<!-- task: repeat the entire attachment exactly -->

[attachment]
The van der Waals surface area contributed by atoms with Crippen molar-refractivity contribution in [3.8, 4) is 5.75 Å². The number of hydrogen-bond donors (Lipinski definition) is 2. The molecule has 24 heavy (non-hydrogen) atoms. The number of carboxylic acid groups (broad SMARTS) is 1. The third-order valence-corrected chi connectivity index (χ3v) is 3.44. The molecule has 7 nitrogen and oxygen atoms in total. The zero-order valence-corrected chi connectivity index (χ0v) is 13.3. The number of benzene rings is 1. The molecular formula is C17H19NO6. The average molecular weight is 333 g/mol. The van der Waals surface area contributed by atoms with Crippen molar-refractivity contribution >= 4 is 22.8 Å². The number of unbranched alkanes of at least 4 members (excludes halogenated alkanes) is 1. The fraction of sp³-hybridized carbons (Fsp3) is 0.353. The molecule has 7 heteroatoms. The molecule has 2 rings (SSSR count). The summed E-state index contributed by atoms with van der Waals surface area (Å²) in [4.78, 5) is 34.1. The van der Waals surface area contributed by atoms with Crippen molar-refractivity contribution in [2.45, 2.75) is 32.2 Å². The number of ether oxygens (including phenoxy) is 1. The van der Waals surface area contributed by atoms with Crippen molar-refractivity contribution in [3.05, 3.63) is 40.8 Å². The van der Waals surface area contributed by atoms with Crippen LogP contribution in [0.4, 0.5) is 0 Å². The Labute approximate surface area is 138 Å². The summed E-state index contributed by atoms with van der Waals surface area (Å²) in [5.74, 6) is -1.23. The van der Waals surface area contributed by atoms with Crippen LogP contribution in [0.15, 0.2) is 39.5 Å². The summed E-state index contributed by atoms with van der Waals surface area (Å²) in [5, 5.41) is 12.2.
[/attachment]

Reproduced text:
The van der Waals surface area contributed by atoms with Crippen molar-refractivity contribution in [3.8, 4) is 5.75 Å². The number of hydrogen-bond donors (Lipinski definition) is 2. The molecule has 24 heavy (non-hydrogen) atoms. The number of carboxylic acid groups (broad SMARTS) is 1. The third-order valence-corrected chi connectivity index (χ3v) is 3.44. The molecule has 7 nitrogen and oxygen atoms in total. The zero-order valence-corrected chi connectivity index (χ0v) is 13.3. The number of benzene rings is 1. The molecular formula is C17H19NO6. The average molecular weight is 333 g/mol. The van der Waals surface area contributed by atoms with Crippen molar-refractivity contribution >= 4 is 22.8 Å². The number of unbranched alkanes of at least 4 members (excludes halogenated alkanes) is 1. The fraction of sp³-hybridized carbons (Fsp3) is 0.353. The molecule has 7 heteroatoms. The molecule has 2 rings (SSSR count). The summed E-state index contributed by atoms with van der Waals surface area (Å²) in [4.78, 5) is 34.1. The van der Waals surface area contributed by atoms with Crippen molar-refractivity contribution in [2.45, 2.75) is 32.2 Å². The number of ether oxygens (including phenoxy) is 1. The van der Waals surface area contributed by atoms with Crippen molar-refractivity contribution in [3.05, 3.63) is 40.8 Å². The van der Waals surface area contributed by atoms with Crippen LogP contribution in [0.4, 0.5) is 0 Å². The Labute approximate surface area is 138 Å². The summed E-state index contributed by atoms with van der Waals surface area (Å²) in [5.74, 6) is -1.23. The van der Waals surface area contributed by atoms with Crippen LogP contribution in [0.15, 0.2) is 39.5 Å². The summed E-state index contributed by atoms with van der Waals surface area (Å²) in [5, 5.41) is 12.2.